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Juvenile Court

Juvenile Court handles cases involving persons under 18 (minors) who are accused of breaking the law or who are in danger of or have been abused or neglected. It is made up of several types of proceedings such as: dependency, juvenile justice, non-minor, status offenses, infraction offenses, adoptions, and change of name, change of gender and sex identifier.

Introduction to Juvenile Court

Juvenile Dependency proceedings involve the protection of children who have been or are at risk of being abused, neglected, or abandoned. Read the Guide to Dependency Court.

Juvenile Justice proceedings involve minors under the age of 18 alleged to have committed a juvenile justice act, which would be a crime if committed by an adult. Read the Guide to Juvenile Justice court process.

Status Offenses: Status offense proceedings involve minors between 12 and 17 years of age who are habitually truant, disobedient and uncontrollable; violates curfew ordinance.  The violations are not crimes, but they are prohibited under the law because of a youth’s status as a minor. Read the Guide to Juvenile Justice court process.

Juvenile Infraction proceedings involve minors who are alleged to have committed any drug, alcohol, or tobacco related charges. 

Adoption proceedings involve minor and adopting parent establishing legal parent-child relationship. Read the Guide to Adoption for more information.

Change of Name, Change of Gender, and Sex Identifier proceedings involve change of name/and or gender, sex identifier and issuance of birth certificate for the following minors. Minors with a guardian who is appointed by the Juvenile court; a court appointed dependency attorney appointed as guardian; a minor who is alleged or adjudged to be a ward of the court; a non-minor dependent. Read the Guide to Change of Name, Recognition of Change of Gender and Sex Identifier.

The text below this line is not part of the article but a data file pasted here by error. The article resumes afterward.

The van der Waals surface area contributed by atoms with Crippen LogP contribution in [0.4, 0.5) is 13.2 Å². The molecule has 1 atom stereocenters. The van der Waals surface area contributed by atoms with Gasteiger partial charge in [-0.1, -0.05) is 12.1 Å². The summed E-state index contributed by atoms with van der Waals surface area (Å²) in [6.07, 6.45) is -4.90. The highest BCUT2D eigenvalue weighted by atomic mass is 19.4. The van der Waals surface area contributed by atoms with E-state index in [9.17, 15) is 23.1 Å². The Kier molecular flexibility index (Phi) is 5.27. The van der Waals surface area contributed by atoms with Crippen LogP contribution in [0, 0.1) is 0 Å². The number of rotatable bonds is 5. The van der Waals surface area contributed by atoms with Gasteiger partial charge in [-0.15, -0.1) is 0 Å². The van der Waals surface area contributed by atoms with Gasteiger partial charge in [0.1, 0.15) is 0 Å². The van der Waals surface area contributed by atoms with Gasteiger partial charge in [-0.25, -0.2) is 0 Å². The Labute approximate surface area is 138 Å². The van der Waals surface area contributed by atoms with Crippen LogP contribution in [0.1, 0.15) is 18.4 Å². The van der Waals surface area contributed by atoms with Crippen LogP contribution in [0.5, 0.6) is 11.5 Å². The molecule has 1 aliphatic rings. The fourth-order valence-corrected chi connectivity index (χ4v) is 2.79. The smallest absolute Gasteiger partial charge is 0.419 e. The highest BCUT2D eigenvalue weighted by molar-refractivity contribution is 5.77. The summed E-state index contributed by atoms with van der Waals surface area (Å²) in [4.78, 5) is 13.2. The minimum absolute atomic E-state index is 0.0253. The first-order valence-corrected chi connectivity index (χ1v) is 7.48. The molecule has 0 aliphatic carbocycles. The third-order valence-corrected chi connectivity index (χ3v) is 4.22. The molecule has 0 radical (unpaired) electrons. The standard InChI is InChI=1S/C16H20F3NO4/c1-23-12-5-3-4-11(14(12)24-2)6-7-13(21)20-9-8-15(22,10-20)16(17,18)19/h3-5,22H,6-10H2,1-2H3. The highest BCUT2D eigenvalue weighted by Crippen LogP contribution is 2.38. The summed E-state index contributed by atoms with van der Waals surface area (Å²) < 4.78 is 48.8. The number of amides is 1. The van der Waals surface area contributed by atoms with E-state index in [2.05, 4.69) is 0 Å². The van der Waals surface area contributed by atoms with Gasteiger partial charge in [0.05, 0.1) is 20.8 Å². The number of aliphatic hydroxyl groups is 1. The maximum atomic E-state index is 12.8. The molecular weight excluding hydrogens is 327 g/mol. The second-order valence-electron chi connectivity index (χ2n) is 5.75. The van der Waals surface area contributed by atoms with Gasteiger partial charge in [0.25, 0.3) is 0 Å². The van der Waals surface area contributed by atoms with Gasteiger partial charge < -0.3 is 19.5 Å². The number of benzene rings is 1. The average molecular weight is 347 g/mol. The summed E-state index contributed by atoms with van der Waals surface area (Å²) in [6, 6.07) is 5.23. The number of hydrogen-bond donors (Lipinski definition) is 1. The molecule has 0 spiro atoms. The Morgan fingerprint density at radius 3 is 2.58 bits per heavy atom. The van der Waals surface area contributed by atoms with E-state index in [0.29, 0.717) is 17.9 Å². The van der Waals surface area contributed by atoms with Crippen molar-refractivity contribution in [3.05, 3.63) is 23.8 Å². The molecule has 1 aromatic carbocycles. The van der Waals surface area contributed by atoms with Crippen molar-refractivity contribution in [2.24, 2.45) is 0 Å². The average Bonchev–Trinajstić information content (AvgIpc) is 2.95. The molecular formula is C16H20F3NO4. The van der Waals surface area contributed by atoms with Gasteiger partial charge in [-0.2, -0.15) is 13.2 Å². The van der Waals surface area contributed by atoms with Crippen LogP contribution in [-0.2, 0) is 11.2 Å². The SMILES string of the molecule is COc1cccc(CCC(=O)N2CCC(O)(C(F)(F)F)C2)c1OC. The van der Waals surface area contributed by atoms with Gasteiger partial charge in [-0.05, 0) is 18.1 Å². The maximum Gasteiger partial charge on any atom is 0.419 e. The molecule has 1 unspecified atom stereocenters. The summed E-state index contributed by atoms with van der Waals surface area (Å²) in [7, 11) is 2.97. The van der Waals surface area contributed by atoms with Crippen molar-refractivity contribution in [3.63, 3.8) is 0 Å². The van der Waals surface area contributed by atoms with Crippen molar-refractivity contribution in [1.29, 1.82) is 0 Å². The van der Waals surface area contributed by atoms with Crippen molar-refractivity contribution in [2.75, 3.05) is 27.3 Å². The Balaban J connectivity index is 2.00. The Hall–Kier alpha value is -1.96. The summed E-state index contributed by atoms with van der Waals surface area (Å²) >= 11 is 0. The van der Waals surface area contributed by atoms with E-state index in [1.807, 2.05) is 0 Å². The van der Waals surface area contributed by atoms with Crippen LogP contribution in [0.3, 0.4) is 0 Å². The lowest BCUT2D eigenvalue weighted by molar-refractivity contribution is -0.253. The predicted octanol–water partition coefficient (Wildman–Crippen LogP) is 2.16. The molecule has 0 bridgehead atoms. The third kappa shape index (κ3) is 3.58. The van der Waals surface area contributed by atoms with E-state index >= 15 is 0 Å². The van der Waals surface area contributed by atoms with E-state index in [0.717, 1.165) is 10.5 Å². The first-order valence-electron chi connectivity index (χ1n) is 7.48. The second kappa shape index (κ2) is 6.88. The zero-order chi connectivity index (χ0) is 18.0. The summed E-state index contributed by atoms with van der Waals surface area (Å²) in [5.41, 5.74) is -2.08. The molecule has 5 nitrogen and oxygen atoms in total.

Juvenile Court FAQs

Juvenile cases are confidential, and many proceedings are not open to the public. Juvenile records are confidential. The minor, his or her parent(s) or legal guardian(s), and attorneys of record may obtain copies of court minute orders and select court documents by appearing at the juvenile office with photo identification. Due to the confidentiality of juvenile records, information cannot be shared over the telephone. The records will be mailed if a request was made on a notarized letter with current information of address and phone number. 

Other individuals must utilize the “Request for Disclosure of Juvenile Case File” (JV-570) form. This completed form may be presented either in person, by mail, or by filing electronically.  If the petition is granted, viewing and/or receipt of copies may occur with proper photo identification. 

Review information in Form JV-050-INFO.

You will need to visit the Juvenile Justice Center.

Please visit the How to Access Juvenile Records page.

Unless authorized by statue, persons must petition the court to inspect a Juvenile Record. The Juvenile Court limits access to juvenile court records in accordance with California Rule of Court 5.552, and Welfare and Institution Code section 827. Juvenile court records may not be obtained or inspected by civil or criminal subpoena. Therefore, no information can be released over the telephone because photo identification cannot be verified, and this would include acknowledging that a juvenile case matter or file is on record.

If you are not authorized by Welfare and Institutions Code sections 828 and California Rule of Court 5.552, you must Petition the Presiding Judge of the Juvenile Court for access to police reports.

The required forms are: Petition to Obtain Report of Law Enforcement Agency (JV-575) and Notice to Child and Parent/Guardian re: Release of Juvenile Police Records and Objection (JV-580).

Fill out form JV-575, Petition to Obtain Report of Law Enforcement Agency. Print legibly and complete all relevant fields of the form. Indicate the name of the police department from whom you are requesting the report and the report number. Describe in detail the reason why you believe the records exist, how you intend to use them and why the records are relevant to your intended purpose.

Submit the original and two copies of forms JV-575, and JV-580 to the court. You may do this in person at the Juvenile Court Clerk’s Office, 2500 Fairmont Drive, Suite 3013, San Leandro CA 94578 on the 3rd Floor of the Juvenile Justice Center. You may mail your request to the address mentioned herewith.

The court will contact you by mail or phone as to the status of your request within ten to twelve weeks. The court may either deny or grant your request or ask for additional information. In some cases, the court may set your request for a hearing. If your request is granted, you will receive a certified copy of the order in the mail with instructions. Take the order to the policy agency and a valid identification card with you to obtain your copy of the police report.

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